Nuclear Physics at LLNL

LLNL’s Nuclear Physics (NP) program mission is to discover, explore, and understand all forms of nuclear matter.

The NP program supports experimental and theoretical research—along with the development and operation of particle accelerators and advanced technologies—to create, detect, and describe the different forms and complexities of nuclear matter that can exist. This includes exotic forms that existed in the early universe; those created in neutron star cores and collisions and in supernovae; and properties of fundamental particles that may participate in extremely rare events, such as neutrinoless double-beta decay.

The NP program works closely with the Isotope Program, which funds research and development on the production and distribution stable and radioactive isotopes that are critical for the nation. LLNL maintains active research programs in the areas of inquiry described in Reaching for the Horizon, a 2015 long-range plan for nuclear science released by the Nuclear Science Advisory Committee.

Researchers write formulas on a whiteboard
Lawrence Livermore researchers develop new theories and computational tools to describe nuclear reactions.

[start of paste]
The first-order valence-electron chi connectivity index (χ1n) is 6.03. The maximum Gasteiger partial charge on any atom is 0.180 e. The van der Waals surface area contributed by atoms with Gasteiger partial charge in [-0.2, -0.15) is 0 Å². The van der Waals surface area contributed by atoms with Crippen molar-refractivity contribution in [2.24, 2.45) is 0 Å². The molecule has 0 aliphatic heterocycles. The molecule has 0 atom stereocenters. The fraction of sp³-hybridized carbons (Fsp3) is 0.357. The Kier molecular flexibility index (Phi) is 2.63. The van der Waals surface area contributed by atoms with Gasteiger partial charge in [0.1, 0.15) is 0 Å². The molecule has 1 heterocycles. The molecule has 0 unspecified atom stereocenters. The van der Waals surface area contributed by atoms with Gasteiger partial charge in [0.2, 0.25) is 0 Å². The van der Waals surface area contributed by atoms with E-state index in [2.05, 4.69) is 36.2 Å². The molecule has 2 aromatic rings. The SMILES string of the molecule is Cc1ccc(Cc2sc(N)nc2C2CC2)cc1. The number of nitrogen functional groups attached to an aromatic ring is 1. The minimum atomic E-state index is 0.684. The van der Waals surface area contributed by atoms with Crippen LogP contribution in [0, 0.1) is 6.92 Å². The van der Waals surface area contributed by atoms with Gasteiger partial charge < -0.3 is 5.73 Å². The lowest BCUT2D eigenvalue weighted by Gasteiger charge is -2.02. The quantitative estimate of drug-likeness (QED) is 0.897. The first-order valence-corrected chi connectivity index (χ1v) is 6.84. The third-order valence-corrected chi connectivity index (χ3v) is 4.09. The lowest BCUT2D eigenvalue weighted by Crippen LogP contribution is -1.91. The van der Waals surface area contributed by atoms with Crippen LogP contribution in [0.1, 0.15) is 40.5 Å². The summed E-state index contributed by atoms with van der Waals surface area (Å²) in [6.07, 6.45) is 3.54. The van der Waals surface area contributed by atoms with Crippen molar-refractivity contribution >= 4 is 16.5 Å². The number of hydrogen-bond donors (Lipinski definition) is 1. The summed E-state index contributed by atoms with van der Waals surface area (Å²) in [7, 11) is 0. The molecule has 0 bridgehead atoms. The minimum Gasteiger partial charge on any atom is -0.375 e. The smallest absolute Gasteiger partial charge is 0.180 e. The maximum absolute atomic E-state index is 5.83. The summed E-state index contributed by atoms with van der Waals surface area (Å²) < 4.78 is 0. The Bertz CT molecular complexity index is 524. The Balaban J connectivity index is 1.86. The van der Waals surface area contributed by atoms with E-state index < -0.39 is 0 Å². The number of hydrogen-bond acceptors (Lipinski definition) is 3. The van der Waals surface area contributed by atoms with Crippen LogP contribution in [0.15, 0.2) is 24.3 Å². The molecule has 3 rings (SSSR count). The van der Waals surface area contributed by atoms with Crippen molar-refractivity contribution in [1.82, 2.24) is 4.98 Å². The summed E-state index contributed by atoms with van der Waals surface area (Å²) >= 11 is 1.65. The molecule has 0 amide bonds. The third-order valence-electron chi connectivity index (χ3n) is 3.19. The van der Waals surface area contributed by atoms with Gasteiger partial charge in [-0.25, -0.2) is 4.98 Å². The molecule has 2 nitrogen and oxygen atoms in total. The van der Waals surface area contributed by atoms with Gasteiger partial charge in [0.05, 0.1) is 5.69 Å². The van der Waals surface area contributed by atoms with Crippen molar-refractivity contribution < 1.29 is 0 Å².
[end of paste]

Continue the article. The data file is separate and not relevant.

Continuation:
Nuclear Theory and Data

Using LLNL’s high-performance computers, we are exploring the nuclear many-body problem beginning with the glue that binds quarks into protons and neutrons and how these protons and neutrons themselves bind into the nuclei that make up most of the visible matter in the universe. We are developing new theories and computational tools to describe nuclear reactions, ranging from fusion to fission and are tabulating them in extensive numerical libraries using ground-breaking formats.

nEXO, A Neutrinoless Double-Beta Decay Experiment

What is the mass and nature of the neutrino? This question is among the most important unanswered questions in science. We are leading the effort to answer this question through the nEXO experiment, which will draw on our unique expertise in time-projection chamber technology. The nEXO experiment will look for an ultra-rare phenomenon called neutrinoless double beta decay.

Nuclear Structure and Astrophysics

We are working to understand the origin and structure of the elements in the cosmos and our solar system. Our research includes the development of new approaches to studying nuclear reactions key to stockpile stewardship and the production of elements in the cosmos; the creation of ideal conditions for nuclear beta decay experiments through precision measurements with ion traps and beta–gamma decay spectroscopy; the measurement of the shapes of exotic nuclei using world-class accelerators; and the identification of unique key reaction networks.

Relativistic Heavy-Ion Physics

We are working to better understand the properties of nuclear matter under extreme temperature, density, and pressure through the collisions of high-energy heavy ions. Our research focuses specifically on the properties of the quark–gluon plasma, a state of matter generated through experiments at the Large Hadron Collider (ATLAS), the Relativistic Heavy Ion Collider (sPHENIX), and the planned Electron Ion Collider.


Ron Soltz

Lab Program Coordinator for NP at LLNL

soltz1 [at] (soltz1[at]llnl[dot]gov)